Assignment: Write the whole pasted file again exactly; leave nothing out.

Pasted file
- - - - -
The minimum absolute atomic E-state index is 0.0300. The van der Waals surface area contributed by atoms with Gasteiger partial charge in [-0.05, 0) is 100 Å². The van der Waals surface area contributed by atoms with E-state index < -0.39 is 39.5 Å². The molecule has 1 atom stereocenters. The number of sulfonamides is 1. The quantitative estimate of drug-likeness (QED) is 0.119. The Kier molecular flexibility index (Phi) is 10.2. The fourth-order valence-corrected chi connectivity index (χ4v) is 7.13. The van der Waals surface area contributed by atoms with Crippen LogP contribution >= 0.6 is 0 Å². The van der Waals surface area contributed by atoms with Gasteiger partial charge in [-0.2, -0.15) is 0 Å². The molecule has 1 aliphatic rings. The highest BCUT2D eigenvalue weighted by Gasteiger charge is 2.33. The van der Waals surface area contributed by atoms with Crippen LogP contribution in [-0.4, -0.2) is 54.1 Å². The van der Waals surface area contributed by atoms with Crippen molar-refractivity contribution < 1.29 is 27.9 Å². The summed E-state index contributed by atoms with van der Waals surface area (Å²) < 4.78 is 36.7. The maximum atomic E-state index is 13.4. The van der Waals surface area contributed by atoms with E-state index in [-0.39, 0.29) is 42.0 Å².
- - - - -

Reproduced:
The minimum absolute atomic E-state index is 0.0300. The van der Waals surface area contributed by atoms with Gasteiger partial charge in [-0.05, 0) is 100 Å². The van der Waals surface area contributed by atoms with E-state index < -0.39 is 39.5 Å². The molecule has 1 atom stereocenters. The number of sulfonamides is 1. The quantitative estimate of drug-likeness (QED) is 0.119. The Kier molecular flexibility index (Phi) is 10.2. The fourth-order valence-corrected chi connectivity index (χ4v) is 7.13. The van der Waals surface area contributed by atoms with Crippen LogP contribution >= 0.6 is 0 Å². The van der Waals surface area contributed by atoms with Gasteiger partial charge in [-0.2, -0.15) is 0 Å². The molecule has 1 aliphatic rings. The highest BCUT2D eigenvalue weighted by Gasteiger charge is 2.33. The van der Waals surface area contributed by atoms with Crippen LogP contribution in [-0.4, -0.2) is 54.1 Å². The van der Waals surface area contributed by atoms with Crippen molar-refractivity contribution < 1.29 is 27.9 Å². The summed E-state index contributed by atoms with van der Waals surface area (Å²) < 4.78 is 36.7. The maximum atomic E-state index is 13.4. The van der Waals surface area contributed by atoms with E-state index in [-0.39, 0.29) is 42.0 Å².